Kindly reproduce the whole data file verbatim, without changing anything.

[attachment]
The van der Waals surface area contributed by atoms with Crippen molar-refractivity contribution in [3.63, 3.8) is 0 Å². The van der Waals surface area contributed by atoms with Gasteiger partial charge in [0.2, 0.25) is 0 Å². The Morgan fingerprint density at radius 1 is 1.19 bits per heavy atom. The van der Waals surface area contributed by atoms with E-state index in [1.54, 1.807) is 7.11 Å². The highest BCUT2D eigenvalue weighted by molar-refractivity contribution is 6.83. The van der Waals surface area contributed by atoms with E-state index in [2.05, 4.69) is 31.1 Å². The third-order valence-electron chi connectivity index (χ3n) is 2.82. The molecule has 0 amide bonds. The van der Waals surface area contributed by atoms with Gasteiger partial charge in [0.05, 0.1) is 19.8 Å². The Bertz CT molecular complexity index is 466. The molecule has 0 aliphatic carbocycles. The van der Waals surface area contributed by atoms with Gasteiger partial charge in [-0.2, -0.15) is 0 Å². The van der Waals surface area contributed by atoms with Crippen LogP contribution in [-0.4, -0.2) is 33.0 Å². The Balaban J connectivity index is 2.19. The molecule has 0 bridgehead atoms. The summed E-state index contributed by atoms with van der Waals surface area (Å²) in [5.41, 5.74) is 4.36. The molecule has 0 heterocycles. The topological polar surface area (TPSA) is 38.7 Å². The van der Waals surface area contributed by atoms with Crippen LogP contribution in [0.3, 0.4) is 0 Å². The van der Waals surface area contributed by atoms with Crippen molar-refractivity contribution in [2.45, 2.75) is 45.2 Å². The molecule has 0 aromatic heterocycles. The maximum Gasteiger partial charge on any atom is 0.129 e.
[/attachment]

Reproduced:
The van der Waals surface area contributed by atoms with Crippen molar-refractivity contribution in [3.63, 3.8) is 0 Å². The van der Waals surface area contributed by atoms with Gasteiger partial charge in [0.2, 0.25) is 0 Å². The Morgan fingerprint density at radius 1 is 1.19 bits per heavy atom. The van der Waals surface area contributed by atoms with E-state index in [1.54, 1.807) is 7.11 Å². The highest BCUT2D eigenvalue weighted by molar-refractivity contribution is 6.83. The van der Waals surface area contributed by atoms with E-state index in [2.05, 4.69) is 31.1 Å². The third-order valence-electron chi connectivity index (χ3n) is 2.82. The molecule has 0 amide bonds. The van der Waals surface area contributed by atoms with Gasteiger partial charge in [0.05, 0.1) is 19.8 Å². The Bertz CT molecular complexity index is 466. The molecule has 0 aliphatic carbocycles. The van der Waals surface area contributed by atoms with Gasteiger partial charge in [-0.2, -0.15) is 0 Å². The van der Waals surface area contributed by atoms with Crippen LogP contribution in [-0.4, -0.2) is 33.0 Å². The Balaban J connectivity index is 2.19. The molecule has 0 bridgehead atoms. The summed E-state index contributed by atoms with van der Waals surface area (Å²) in [5.41, 5.74) is 4.36. The molecule has 0 heterocycles. The topological polar surface area (TPSA) is 38.7 Å². The van der Waals surface area contributed by atoms with Crippen LogP contribution in [0.3, 0.4) is 0 Å². The van der Waals surface area contributed by atoms with Crippen molar-refractivity contribution in [2.45, 2.75) is 45.2 Å². The molecule has 0 aromatic heterocycles. The maximum Gasteiger partial charge on any atom is 0.129 e.